Federal judge tosses suit against CA trans prison law

  • by John Ferrannini, Assistant Editor
  • Thursday May 16, 2024
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The Central California Women's Facility in Chowchilla. Photo: Courtesy ABC30
The Central California Women's Facility in Chowchilla. Photo: Courtesy ABC30

A federal judge threw out an anti-trans lawsuit challenging California's policies with regard to transgender incarcerated people, ruling that the state corrections department is immune from the litigation.

As the Bay Area Reporter previously reported, the plaintiffs, all incarcerated cisgender women, had attempted to usurp California's groundbreaking law, Senate Bill 132, that provides a mechanism for trans inmates to be housed at a California Department of Corrections and Rehabilitation facility based on their preference, whether that be by their gender identity or sex assigned at birth. Gay state Senator Scott Wiener (D-San Francisco) authored the law in 2020; Governor Gavin Newsom signed it that year, and the law went into effect in 2021.

The law also requires CDCR to record each incarcerated individual's self-reported gender identity, gender pronouns, and honorifics. All CDCR staff, contractors, and volunteers must consistently use the gender pronouns and honorifics that the individual has requested in all communications with or regarding them, according to the law.

In November 2021, the four cisgender incarcerated women sued CDCR, alleging SB 132 is unconstitutional under both the state and federal constitutions on several grounds, including the Equal Protection Clause of the 14th Amendment to the U.S. Constitution. The case is Chandler v. CDCR.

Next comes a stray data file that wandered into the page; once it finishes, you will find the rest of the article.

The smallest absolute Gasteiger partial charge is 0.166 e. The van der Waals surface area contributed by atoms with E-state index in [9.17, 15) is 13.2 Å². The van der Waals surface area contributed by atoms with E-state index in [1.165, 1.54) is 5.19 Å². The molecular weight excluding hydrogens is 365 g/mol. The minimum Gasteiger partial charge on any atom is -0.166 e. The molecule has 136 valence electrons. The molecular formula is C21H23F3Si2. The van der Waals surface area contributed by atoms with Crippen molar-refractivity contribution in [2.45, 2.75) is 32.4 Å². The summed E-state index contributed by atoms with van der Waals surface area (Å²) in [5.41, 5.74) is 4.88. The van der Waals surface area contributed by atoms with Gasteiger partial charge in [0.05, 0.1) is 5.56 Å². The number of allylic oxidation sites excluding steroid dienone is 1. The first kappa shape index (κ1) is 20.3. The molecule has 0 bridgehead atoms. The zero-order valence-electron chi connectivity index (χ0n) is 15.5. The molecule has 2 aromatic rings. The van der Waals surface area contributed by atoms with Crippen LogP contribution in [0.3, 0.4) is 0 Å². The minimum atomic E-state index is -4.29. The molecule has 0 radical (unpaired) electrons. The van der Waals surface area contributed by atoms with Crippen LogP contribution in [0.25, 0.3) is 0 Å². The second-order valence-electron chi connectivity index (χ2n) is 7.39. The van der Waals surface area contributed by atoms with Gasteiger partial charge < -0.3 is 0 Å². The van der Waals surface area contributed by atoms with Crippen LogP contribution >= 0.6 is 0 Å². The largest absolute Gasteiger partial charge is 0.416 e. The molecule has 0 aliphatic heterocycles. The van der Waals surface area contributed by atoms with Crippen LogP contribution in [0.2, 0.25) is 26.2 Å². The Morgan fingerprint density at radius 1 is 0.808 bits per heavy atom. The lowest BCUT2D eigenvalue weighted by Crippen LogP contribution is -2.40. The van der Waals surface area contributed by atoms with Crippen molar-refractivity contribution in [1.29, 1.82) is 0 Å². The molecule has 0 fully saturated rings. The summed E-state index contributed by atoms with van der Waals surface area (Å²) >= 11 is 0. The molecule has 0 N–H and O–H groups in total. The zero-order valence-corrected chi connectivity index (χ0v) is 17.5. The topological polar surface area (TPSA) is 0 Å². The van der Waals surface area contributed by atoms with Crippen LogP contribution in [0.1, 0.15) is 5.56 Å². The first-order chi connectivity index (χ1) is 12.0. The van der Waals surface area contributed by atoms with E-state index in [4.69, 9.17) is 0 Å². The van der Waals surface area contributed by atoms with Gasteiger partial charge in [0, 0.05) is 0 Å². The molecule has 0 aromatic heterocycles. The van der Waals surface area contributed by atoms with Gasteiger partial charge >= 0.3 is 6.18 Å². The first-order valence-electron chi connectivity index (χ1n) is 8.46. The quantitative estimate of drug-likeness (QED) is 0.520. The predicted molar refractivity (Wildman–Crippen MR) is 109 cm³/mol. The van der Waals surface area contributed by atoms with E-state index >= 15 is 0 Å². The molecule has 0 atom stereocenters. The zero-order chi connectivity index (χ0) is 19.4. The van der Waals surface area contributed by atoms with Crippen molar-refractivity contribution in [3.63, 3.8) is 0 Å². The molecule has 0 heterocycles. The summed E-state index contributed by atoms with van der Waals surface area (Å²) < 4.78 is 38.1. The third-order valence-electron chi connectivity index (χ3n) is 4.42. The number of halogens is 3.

"This law converts women's correctional facilities to mixed-sex correctional facilities, depriving women — but not men — of a single-sex prison environment," stated the Women's Liberation Front, which represents the four plaintiffs. "This law treats inmates differently based on identity; it affords special privileges and protections to people who claim a transgender or nonbinary identity, such as the right to choose your bed assignment or cellmate."

The plaintiffs also alleged a violation of the First Amendment's establishment clause — arguing SB 132 tried to establish a religion.

"This law imposes a faith-based belief system founded on the unscientific idea that a person's sex is subjective, changeable, and/or defined by one's inner thoughts and feelings, thus establishing a government-sanctioned religious doctrine that is not based in material reality," WoLF stated.

Several groups on the other side of the issue were granted the right to intervene in the suit and join the state's request to dismiss the case, including the American Civil Liberties Union of Southern California, Lambda Legal Defense and Education Fund, the Transgender Law Center, and law firm O'Melveny & Myers.

The legal fight came to an end May 14, when Judge Jennifer L. Thurston dismissed the suit. Thurston, of the U.S. District Court for the Eastern District of California, ruled that CDCR has immunity under the 11th Amendment to the U.S. Constitution, which states, "The Judicial power of the United States shall not be construed to extend to any suit in law or equity, commenced or prosecuted against one of the United States by Citizens of another State, or by Citizens or Subjects of any Foreign State."